You bring me back the childhood view, 
 Where arching skies and deepest blue 
 Stretch on in endless lengths above; 
 To see you so awakes anew 
 Long past emotions, from which grew 
 My wild and first heart-throbs of love. 
 There is in all your brilliant dyes. 
 Your gorgeousness and azure skies, 
 A joy like soothing summer rain; 
 Yet in the scene there vaguely lies 
 A something half akin to sighs. 
 Along the borderland of pain. 

 There comes to my heart from regions remote 
 A wild desire for the hedge and the brush, 
 Whenever I hear the first wild note 
 Of the meadow lark and the hermit thrush. 
 The broken and upturned earth to the air, 
 By a million thrusting blades of Spring, 
 Sends out from the sod and everywhere 
 Its pungent aromas over everything. 
 Then it's Oh, for the hills, the dawn, and the dew, 
 The breath of the fields and the silent lake. 
 And watching the wings of light burst through 
 The scarlet blush of the new daybreak. 
 It is then, when the earth still nestles in sleep, 
 And the robes of light are scarce unfurled. 
 You can almost feel, in its mighty sweep. 
 The onward rush and roll of the world. 

 Creatures of gauze and velvet wings, 
 With life for one brief day, 
 Dancing and flitting where the breezes fling 
 The sweets of blooming May; 
 Skimming the stream where the wild thyme grows, 
 You dart with keen delight. 
 Only to die when the sweet wild rose 
 Gives perfume to the night. 
 Weary at last, when the day is done, 
 Of the breeze and clover's breath. 
 Folding your delicate wings with the sun, 
 You gently drop to death; 
 Glimmering wings and a few short hours 
 Were yours in sweet delight. 
 Living for a day in the world of flowers. 
 And then — everlasting night. 
 Creatures of gauze and velvet wings, 
 With a day of gleams and flowers, 
 Who knows — in the light of eternal things — 
 Your life is less than ours? 
 Weary at last, it is ours, like you, 
 When our brief day is done. 
 Folding our hands, to say adieu. 
 And pass with the setting sun.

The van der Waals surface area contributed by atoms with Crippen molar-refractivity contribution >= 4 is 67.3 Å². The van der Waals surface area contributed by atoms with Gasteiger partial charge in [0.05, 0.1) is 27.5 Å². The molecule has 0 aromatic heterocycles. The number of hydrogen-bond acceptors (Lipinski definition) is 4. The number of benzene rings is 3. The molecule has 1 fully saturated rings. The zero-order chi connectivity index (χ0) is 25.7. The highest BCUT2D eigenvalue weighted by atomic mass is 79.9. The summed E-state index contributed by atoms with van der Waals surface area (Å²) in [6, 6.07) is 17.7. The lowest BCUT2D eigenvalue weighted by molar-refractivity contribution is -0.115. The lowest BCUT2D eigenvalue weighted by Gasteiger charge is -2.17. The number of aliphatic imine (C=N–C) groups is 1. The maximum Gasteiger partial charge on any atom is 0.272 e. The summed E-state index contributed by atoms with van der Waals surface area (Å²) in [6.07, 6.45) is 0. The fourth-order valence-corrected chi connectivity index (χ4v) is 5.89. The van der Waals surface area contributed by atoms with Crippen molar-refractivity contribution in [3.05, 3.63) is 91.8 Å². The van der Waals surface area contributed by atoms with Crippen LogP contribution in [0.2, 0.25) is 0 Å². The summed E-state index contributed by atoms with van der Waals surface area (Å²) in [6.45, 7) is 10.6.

Sewanee Hills of dear delight, 
 Prompting my dreams that used to be, 
 I know you are waiting me still tonight 
 By the Unika Range of Tennessee. 
 The blinking stars in endless space, 
 The broad moonlight and silvery gleams, 
 Tonight caress your wind-swept face, 
 And fold you in a thousand dreams. 
 Your far outlines, less seen than felt, 
 Which wind with hill propensities. 
 In moonlight dreams I see you melt 
 Away in vague immensities. 
 And, far away, I still can feel 
 Your mystery that ever speaks 
 Of vanished things, as shadows steal 
 Across your breast and rugged peaks. 
 O, dear blue hills, that lie apart, 
 And wait so patiently down there. 
 Your peace takes hold upon my heart 
 And makes its burden less to bear. 
 Lord, let me live to serve and make a loan 
 Of life and soul in love to my heart's own. 
 And what if they should never care or know 
 How dark sometimes and weary are the ways, 
 How piercing cold and pitiless the snow, 
 How desolate and lonely are the days 
 Which life for me holds sometimes in reserve? 
 And what if those I love esteem above 
 Me, others all untried and far less true. 
 And lightly barter off my wealth of love 
 For careless, strange, and passing comrads new? 
 Oh Lord, those, whom I love, I still would serve. 
 To be permitted, once in this short life. 
 To hold a little child close to my heart 
 In fatherhood, as mine, is worth all strife 
 Which circumstance and time to me impart. 
 To know the bliss of chaste and holy love. 
 To have one friend to even half divine 
 My hungry heart, is heaven from above 
 Come to this ever-longing soul of mine. 
 And so, dear Lord, I thank Thee for the cup 
 Of hydromel Thou givest me to sup, 
 Though rue and hyssop pass my lips and fill 
 My life with earthly sorrow, grief, and pam. 
 In faith my soul will rise to thank Thee still 
 For garish day, for guerdon and its gam. 
 And though through time insentient clay, the sward, 
 My erstwhile form may hold; for joy, for life, 
 For everlasting love, sunshine and rain. 
 My ardent heart above all earthly strife, 
 Unbound in space, soars up through joy and pain 
 Triumphantly, in thanks to Thee, dear Lord. 
 To dreamy languors and the violet mist 
 Of early Spring, the deep sequestered vale 
 Gives first her paling-blue Miamimist, 
 Where blithely pours the cuckoo's annual tale 
 Of Summer promises and tender green. 
 Of a new life and beauty yet unseen. 
 The forest trees have yet a sighing mouth, 
 Where dying winds of March their branches swing, 
 While upward from the dreamy sunny South, 
 A hand invisible leads on the Spring. 
 His rounds from bloom to bloom the bee begins 
 With flying song, and cowslip wine he sups. 
 Where to the warm and passing southern winds, 
 Azaleas gently swing their yellow cups. 
 Soon everywhere, with glory through and through,